b2ap3_thumbnail_IMG_1453.JPGb2ap3_thumbnail_IMG_1634.JPG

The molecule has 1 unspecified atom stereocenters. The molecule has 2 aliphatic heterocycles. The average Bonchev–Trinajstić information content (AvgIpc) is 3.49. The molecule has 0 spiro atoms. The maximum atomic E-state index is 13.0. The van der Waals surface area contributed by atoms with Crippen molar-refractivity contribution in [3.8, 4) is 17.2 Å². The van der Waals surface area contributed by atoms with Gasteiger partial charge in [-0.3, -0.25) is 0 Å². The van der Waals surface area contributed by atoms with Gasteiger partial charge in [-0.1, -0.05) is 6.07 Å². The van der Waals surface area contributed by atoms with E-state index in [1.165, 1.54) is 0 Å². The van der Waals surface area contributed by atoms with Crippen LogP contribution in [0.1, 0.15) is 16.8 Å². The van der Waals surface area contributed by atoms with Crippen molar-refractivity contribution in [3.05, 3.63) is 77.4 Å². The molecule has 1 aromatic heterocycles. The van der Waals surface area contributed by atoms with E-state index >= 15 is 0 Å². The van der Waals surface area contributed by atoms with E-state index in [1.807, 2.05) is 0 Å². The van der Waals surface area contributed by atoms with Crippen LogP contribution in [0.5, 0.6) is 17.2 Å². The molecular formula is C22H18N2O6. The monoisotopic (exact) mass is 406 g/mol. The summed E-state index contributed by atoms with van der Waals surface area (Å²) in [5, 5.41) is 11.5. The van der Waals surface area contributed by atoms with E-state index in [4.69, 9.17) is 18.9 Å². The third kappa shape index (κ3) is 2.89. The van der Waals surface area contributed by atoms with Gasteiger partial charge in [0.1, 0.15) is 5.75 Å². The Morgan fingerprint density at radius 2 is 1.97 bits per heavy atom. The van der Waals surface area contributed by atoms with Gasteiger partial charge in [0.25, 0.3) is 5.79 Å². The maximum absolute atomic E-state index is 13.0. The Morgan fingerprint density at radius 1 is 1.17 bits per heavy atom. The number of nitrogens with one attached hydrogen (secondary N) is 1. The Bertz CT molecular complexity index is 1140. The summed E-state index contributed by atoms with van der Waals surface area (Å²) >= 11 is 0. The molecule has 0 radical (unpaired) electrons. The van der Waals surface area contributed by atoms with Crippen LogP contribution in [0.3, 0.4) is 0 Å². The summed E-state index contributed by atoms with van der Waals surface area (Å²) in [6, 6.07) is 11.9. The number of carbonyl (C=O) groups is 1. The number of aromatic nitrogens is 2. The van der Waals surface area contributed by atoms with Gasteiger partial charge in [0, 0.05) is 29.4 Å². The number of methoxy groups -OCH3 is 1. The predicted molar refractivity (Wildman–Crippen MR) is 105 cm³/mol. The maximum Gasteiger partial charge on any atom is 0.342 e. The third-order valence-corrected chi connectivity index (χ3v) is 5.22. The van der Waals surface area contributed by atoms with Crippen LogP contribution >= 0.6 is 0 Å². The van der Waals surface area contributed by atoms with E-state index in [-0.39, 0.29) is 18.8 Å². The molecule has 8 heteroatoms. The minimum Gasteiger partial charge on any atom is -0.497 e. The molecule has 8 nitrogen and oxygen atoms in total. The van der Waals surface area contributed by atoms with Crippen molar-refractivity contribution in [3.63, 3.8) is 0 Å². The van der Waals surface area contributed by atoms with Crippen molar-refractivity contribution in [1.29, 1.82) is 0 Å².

Maize is the key staple food for the Kenyan population providing about 65% of staple calorie intake. Majority of the population both rural and urban populations and across income groups consider maize and maize meal as important items in their household food basket. Kenya produces enough maize to feed the population based on estimated per capita consumption but when other uses like seed, feed and manufacturing are considered the supply falls slightly short of demand. This shortfall is usually supplied by imports from both the East African Community and COMESA. In times of severe deficit the country waivers import duty to allow maize form the ROW. Several sources indicate that rice is becoming an important staple. This is attributed to changing lifestyles and growth of the middle income population. The national rice development strategy had projected that by 2016/17 the demand for rice will be about 350,000 MT. Available sources including government records show that demand has overshot that projection by almost 50 percent to 550,000 MT. The cost of production of maize and rice production has direct implications on national supply, access for consumption and household incomes. Additionally being members of both EAC and COMESA free trade area (FTA) requires that our farmers produce efficiently to be competitive regionally. It is in this context that Tegemeo Institute carries out annual cost of production assessments to continuously monitor trends and driving factors so as to inform policy on necessary interventions to reduce the cost of production.